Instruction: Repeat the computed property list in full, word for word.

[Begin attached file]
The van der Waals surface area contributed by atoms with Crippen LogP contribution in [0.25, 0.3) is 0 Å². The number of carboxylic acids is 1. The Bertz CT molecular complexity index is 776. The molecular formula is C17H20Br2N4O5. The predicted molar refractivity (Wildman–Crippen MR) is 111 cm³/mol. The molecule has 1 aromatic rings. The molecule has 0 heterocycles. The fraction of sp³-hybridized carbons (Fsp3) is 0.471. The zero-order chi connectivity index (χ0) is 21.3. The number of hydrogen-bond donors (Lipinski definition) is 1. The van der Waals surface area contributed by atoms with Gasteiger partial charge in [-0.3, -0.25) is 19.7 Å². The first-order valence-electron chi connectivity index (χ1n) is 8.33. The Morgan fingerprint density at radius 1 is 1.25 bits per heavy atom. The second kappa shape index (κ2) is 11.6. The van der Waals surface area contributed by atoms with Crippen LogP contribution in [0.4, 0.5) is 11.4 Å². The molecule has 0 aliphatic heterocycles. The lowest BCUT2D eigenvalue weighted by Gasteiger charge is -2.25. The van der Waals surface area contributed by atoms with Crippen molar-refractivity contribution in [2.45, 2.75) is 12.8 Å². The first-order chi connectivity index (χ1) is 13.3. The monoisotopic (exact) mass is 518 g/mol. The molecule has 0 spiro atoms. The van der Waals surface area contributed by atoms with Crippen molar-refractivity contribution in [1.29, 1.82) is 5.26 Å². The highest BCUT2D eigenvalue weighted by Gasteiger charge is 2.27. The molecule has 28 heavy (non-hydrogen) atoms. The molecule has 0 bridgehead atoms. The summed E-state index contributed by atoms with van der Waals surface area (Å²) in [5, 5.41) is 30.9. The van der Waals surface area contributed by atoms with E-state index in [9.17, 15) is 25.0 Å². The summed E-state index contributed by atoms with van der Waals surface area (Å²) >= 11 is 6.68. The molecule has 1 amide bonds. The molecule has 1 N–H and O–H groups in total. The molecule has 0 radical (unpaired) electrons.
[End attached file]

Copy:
The van der Waals surface area contributed by atoms with Crippen LogP contribution in [0.25, 0.3) is 0 Å². The number of carboxylic acids is 1. The Bertz CT molecular complexity index is 776. The molecular formula is C17H20Br2N4O5. The predicted molar refractivity (Wildman–Crippen MR) is 111 cm³/mol. The molecule has 1 aromatic rings. The molecule has 0 heterocycles. The fraction of sp³-hybridized carbons (Fsp3) is 0.471. The zero-order chi connectivity index (χ0) is 21.3. The number of hydrogen-bond donors (Lipinski definition) is 1. The van der Waals surface area contributed by atoms with Gasteiger partial charge in [-0.3, -0.25) is 19.7 Å². The first-order valence-electron chi connectivity index (χ1n) is 8.33. The Morgan fingerprint density at radius 1 is 1.25 bits per heavy atom. The second kappa shape index (κ2) is 11.6. The van der Waals surface area contributed by atoms with Crippen LogP contribution in [0.4, 0.5) is 11.4 Å². The molecule has 0 aliphatic heterocycles. The lowest BCUT2D eigenvalue weighted by Gasteiger charge is -2.25. The van der Waals surface area contributed by atoms with Crippen molar-refractivity contribution in [2.45, 2.75) is 12.8 Å². The first-order chi connectivity index (χ1) is 13.3. The monoisotopic (exact) mass is 518 g/mol. The molecule has 0 spiro atoms. The van der Waals surface area contributed by atoms with Crippen molar-refractivity contribution in [1.29, 1.82) is 5.26 Å². The highest BCUT2D eigenvalue weighted by Gasteiger charge is 2.27. The molecule has 28 heavy (non-hydrogen) atoms. The molecule has 0 bridgehead atoms. The summed E-state index contributed by atoms with van der Waals surface area (Å²) in [5, 5.41) is 30.9. The van der Waals surface area contributed by atoms with E-state index in [9.17, 15) is 25.0 Å². The summed E-state index contributed by atoms with van der Waals surface area (Å²) >= 11 is 6.68. The molecule has 1 amide bonds. The molecule has 1 N–H and O–H groups in total. The molecule has 0 radical (unpaired) electrons.